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Autism and Hollywood: Superheroes and super-victims

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Hollywood's didactic approach to a complicated medical condition needs a little refinement...

Autism, Hollywood-style

I am a father. I have two wonderful children who see the world in their own unique way, and every day they teach and challenge me in various ways. But unlike many other children, there are few characters in movies or television that they can fully relate to like other kids can.

Both of my children are Autistic.

Spencer Reid (Matthew Gray Gubler) in the CBS crime drama 'Criminal Minds'For those of you who have never dealt with anyone on the Autism Spectrum, I would like to express that you have been given only a glimpse of what it’s like by films and television. All too often Hollywood likes to rely on two stereotypical representations: The silent, non-verbal portrayal and the savant. Only recently have we seen more high-functioning characters, breaking away from those portrayals, such as the character of Dr. Spencer Reid on the CBS crime drama Criminal Minds, who has been hinted at having Asperger syndrome.

One would suppose that it’s easier to write those characters in such a way because it’s easier for audiences to see the disorder. Unlike Down’s syndrome or other disorders, Autism isn’t always apparent to the casual observer. Also, writers need to work the character’s condition into the story somehow, which means that either they are portrayed as the helpless handicapped person who needs looking after, thus gaining the audience’s sympathy for them or for those who are “burdened” by their task, or they are somehow inherently crucial to the plot, as their savant talents either make them the key to figuring out the “puzzle” of the story (like Sarah in Dark Floors), or they make them a target (Simon Lynch in Mercury Rising).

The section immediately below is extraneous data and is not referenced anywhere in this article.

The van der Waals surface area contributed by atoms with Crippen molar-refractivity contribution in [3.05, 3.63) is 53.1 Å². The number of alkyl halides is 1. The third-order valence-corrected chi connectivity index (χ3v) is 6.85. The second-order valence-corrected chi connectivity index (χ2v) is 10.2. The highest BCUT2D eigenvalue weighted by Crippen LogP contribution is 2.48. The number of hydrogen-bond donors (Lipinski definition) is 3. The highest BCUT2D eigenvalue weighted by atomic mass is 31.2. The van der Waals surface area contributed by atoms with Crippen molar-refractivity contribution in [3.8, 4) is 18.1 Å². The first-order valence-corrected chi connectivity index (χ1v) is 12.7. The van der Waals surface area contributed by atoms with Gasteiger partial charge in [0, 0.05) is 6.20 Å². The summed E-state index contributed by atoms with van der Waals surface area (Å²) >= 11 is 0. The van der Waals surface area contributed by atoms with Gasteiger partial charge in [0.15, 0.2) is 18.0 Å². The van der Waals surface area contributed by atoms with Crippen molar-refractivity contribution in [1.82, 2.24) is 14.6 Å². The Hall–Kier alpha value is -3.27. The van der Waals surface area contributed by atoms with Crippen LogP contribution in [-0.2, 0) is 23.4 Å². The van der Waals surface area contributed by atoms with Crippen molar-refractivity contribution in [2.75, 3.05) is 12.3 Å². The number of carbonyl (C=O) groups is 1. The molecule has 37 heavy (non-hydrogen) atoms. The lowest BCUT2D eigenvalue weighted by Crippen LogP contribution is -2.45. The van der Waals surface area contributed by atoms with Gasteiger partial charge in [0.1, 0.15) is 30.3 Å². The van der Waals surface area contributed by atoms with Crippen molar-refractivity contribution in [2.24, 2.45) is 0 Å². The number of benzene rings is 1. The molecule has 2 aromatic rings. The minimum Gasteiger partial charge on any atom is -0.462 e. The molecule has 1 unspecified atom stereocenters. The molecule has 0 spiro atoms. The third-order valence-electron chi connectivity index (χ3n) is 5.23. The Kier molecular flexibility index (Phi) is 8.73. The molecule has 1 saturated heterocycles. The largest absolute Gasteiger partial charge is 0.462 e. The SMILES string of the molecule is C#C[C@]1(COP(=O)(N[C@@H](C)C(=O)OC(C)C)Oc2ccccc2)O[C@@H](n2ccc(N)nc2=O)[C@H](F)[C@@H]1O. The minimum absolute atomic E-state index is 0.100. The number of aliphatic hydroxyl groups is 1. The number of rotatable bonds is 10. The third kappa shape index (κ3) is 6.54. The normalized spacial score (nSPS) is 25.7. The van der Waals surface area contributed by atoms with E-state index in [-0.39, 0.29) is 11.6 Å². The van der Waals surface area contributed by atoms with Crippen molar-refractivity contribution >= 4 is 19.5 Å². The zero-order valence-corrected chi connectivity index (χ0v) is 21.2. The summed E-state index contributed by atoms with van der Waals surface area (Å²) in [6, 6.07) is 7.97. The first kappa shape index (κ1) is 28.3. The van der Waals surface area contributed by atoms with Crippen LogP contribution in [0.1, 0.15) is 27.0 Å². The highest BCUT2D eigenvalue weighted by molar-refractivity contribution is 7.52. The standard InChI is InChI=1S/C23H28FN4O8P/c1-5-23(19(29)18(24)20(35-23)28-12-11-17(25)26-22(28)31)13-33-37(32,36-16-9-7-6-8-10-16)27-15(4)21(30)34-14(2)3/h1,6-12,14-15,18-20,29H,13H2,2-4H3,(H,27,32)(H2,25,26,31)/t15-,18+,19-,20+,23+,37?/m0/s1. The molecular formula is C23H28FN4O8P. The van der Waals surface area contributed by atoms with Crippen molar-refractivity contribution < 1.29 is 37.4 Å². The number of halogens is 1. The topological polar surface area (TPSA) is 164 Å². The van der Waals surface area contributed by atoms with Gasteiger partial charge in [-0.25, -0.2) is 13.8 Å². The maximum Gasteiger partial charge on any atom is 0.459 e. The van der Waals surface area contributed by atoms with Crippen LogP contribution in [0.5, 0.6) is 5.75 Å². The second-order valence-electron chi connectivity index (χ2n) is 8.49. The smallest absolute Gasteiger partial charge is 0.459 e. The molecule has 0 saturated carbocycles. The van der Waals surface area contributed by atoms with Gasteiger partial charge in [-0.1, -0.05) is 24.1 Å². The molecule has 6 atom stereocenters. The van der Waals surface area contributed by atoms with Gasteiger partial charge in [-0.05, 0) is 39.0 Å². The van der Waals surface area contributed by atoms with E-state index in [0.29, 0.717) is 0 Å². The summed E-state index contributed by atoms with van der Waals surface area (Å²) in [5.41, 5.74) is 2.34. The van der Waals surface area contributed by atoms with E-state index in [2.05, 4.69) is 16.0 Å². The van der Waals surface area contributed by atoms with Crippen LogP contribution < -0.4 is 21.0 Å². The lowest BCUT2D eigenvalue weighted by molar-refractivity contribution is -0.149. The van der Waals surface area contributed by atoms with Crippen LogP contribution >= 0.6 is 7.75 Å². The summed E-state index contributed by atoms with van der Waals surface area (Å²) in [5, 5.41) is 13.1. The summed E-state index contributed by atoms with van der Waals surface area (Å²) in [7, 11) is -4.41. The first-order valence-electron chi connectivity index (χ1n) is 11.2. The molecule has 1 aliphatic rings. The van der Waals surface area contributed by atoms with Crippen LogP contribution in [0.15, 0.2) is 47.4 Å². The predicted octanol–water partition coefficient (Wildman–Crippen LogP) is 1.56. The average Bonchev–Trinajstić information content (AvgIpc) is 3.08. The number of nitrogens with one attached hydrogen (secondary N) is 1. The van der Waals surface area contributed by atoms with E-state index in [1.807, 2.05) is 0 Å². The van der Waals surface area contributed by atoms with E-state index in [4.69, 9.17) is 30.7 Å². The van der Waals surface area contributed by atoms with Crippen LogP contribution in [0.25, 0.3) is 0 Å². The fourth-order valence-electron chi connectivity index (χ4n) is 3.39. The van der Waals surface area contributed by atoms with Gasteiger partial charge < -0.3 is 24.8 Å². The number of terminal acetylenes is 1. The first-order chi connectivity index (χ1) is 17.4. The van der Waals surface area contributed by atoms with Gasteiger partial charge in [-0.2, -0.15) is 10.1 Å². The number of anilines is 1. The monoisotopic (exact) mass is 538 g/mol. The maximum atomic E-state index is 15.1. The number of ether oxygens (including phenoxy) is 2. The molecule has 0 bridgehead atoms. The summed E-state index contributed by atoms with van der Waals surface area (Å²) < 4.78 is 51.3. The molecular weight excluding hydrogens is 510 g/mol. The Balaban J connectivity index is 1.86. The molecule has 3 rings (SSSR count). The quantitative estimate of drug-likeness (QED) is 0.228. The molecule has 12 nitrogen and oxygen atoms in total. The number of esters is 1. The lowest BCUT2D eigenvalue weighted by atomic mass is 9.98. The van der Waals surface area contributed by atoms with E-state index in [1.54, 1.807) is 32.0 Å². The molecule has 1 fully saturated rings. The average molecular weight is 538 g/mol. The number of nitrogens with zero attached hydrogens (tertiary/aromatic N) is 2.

Hollywood has had a long history with trying to shoehorn certain characters into stories for the sake of trying to gain audiences, but often with little finesse. For years, the 'magic' minority was the character who somehow had all of the answers or some magical ability that would inevitably help the lead white character out. Even today, screenwriters utilize those characters, even when the idea behind it can be construed as racist - such as when groups accused the writers of The Legend of Bagger Vance of such racism, using Will Smith as the “magic Negro”.

Mercury Rising (1998)In some ways, this has been transferred to those characters with disabilities. It’s one thing to make a movie about a character with such a disorder, but when you make their strengths near-Herculean in their portrayal, suddenly you have a real story. But again, these characters are typically being manipulated, or at the very least doing what comes naturally to them not for their own benefit, but for the benefit of others, usually the neurotypical (the more correct term, instead of the condescending “normal”).